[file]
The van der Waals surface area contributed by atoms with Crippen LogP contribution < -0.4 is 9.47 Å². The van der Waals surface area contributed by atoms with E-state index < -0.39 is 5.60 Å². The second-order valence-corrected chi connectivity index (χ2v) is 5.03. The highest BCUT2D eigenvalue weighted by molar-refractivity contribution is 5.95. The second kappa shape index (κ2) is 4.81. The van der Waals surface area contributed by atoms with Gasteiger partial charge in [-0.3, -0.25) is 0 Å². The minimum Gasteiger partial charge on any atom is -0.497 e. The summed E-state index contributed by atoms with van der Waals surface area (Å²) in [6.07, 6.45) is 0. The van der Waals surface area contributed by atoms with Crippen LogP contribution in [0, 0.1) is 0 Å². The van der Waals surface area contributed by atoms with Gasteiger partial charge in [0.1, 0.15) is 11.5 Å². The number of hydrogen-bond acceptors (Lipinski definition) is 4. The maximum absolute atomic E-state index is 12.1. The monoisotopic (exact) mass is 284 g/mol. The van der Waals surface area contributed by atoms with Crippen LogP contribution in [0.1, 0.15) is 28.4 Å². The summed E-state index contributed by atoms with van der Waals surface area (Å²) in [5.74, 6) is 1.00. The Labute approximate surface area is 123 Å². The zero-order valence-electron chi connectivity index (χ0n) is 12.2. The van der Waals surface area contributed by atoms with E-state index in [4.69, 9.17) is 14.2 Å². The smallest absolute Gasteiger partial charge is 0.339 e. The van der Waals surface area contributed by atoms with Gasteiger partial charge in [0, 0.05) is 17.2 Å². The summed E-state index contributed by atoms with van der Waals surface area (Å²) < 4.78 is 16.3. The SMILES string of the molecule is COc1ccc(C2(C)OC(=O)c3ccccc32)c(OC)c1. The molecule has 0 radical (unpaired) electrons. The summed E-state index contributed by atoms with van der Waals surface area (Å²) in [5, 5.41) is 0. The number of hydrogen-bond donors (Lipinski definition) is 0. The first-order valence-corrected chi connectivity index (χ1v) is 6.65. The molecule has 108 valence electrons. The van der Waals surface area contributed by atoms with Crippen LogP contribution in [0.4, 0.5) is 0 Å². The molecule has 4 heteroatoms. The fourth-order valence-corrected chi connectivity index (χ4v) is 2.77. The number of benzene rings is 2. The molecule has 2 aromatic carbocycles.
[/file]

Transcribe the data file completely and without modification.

The van der Waals surface area contributed by atoms with Crippen LogP contribution < -0.4 is 9.47 Å². The van der Waals surface area contributed by atoms with E-state index < -0.39 is 5.60 Å². The second-order valence-corrected chi connectivity index (χ2v) is 5.03. The highest BCUT2D eigenvalue weighted by molar-refractivity contribution is 5.95. The second kappa shape index (κ2) is 4.81. The van der Waals surface area contributed by atoms with Gasteiger partial charge in [-0.3, -0.25) is 0 Å². The minimum Gasteiger partial charge on any atom is -0.497 e. The summed E-state index contributed by atoms with van der Waals surface area (Å²) in [6.07, 6.45) is 0. The van der Waals surface area contributed by atoms with Crippen LogP contribution in [0, 0.1) is 0 Å². The van der Waals surface area contributed by atoms with Gasteiger partial charge in [0.1, 0.15) is 11.5 Å². The number of hydrogen-bond acceptors (Lipinski definition) is 4. The maximum absolute atomic E-state index is 12.1. The monoisotopic (exact) mass is 284 g/mol. The van der Waals surface area contributed by atoms with Crippen LogP contribution in [0.1, 0.15) is 28.4 Å². The summed E-state index contributed by atoms with van der Waals surface area (Å²) in [5.74, 6) is 1.00. The Labute approximate surface area is 123 Å². The zero-order valence-electron chi connectivity index (χ0n) is 12.2. The van der Waals surface area contributed by atoms with E-state index in [4.69, 9.17) is 14.2 Å². The smallest absolute Gasteiger partial charge is 0.339 e. The van der Waals surface area contributed by atoms with Gasteiger partial charge in [0, 0.05) is 17.2 Å². The summed E-state index contributed by atoms with van der Waals surface area (Å²) < 4.78 is 16.3. The SMILES string of the molecule is COc1ccc(C2(C)OC(=O)c3ccccc32)c(OC)c1. The molecule has 0 radical (unpaired) electrons. The summed E-state index contributed by atoms with van der Waals surface area (Å²) in [5, 5.41) is 0. The number of hydrogen-bond donors (Lipinski definition) is 0. The first-order valence-corrected chi connectivity index (χ1v) is 6.65. The molecule has 108 valence electrons. The van der Waals surface area contributed by atoms with Crippen LogP contribution in [0.4, 0.5) is 0 Å². The molecule has 4 heteroatoms. The fourth-order valence-corrected chi connectivity index (χ4v) is 2.77. The number of benzene rings is 2. The molecule has 2 aromatic carbocycles.